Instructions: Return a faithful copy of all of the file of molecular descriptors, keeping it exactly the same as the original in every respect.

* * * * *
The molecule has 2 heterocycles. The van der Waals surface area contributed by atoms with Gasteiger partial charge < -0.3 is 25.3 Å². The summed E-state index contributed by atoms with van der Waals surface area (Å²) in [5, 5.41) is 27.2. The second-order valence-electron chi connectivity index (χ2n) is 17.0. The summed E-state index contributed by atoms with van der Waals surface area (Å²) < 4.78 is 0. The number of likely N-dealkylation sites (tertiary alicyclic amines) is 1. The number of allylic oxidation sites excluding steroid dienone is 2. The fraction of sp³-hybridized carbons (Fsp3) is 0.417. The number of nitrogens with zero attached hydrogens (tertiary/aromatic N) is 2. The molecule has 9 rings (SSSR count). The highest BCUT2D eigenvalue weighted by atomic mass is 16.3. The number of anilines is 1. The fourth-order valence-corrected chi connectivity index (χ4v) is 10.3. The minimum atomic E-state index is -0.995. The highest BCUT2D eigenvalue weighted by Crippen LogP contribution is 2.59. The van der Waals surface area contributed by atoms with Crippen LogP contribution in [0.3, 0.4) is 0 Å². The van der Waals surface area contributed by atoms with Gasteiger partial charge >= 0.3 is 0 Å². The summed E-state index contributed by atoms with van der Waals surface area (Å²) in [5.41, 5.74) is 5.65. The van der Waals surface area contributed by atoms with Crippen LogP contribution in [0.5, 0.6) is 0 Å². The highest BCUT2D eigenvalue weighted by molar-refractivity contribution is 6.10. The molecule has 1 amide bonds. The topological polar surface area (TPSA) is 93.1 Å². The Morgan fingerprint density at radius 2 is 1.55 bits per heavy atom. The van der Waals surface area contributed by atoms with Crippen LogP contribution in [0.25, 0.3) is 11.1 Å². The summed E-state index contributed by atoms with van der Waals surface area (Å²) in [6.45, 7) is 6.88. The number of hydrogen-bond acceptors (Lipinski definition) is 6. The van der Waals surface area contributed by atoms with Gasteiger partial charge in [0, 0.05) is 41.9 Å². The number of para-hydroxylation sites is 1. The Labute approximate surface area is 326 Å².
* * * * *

The molecule has 2 heterocycles. The van der Waals surface area contributed by atoms with Gasteiger partial charge < -0.3 is 25.3 Å². The summed E-state index contributed by atoms with van der Waals surface area (Å²) in [5, 5.41) is 27.2. The second-order valence-electron chi connectivity index (χ2n) is 17.0. The summed E-state index contributed by atoms with van der Waals surface area (Å²) < 4.78 is 0. The number of likely N-dealkylation sites (tertiary alicyclic amines) is 1. The number of allylic oxidation sites excluding steroid dienone is 2. The fraction of sp³-hybridized carbons (Fsp3) is 0.417. The number of nitrogens with zero attached hydrogens (tertiary/aromatic N) is 2. The molecule has 9 rings (SSSR count). The highest BCUT2D eigenvalue weighted by atomic mass is 16.3. The number of anilines is 1. The fourth-order valence-corrected chi connectivity index (χ4v) is 10.3. The minimum atomic E-state index is -0.995. The highest BCUT2D eigenvalue weighted by Crippen LogP contribution is 2.59. The van der Waals surface area contributed by atoms with Crippen LogP contribution in [0.3, 0.4) is 0 Å². The van der Waals surface area contributed by atoms with Gasteiger partial charge >= 0.3 is 0 Å². The summed E-state index contributed by atoms with van der Waals surface area (Å²) in [5.41, 5.74) is 5.65. The van der Waals surface area contributed by atoms with Crippen LogP contribution in [0.5, 0.6) is 0 Å². The highest BCUT2D eigenvalue weighted by molar-refractivity contribution is 6.10. The molecule has 1 amide bonds. The topological polar surface area (TPSA) is 93.1 Å². The Morgan fingerprint density at radius 2 is 1.55 bits per heavy atom. The van der Waals surface area contributed by atoms with Crippen LogP contribution in [0.25, 0.3) is 11.1 Å². The summed E-state index contributed by atoms with van der Waals surface area (Å²) in [6.45, 7) is 6.88. The number of hydrogen-bond acceptors (Lipinski definition) is 6. The van der Waals surface area contributed by atoms with Gasteiger partial charge in [0, 0.05) is 41.9 Å². The number of para-hydroxylation sites is 1. The Labute approximate surface area is 326 Å².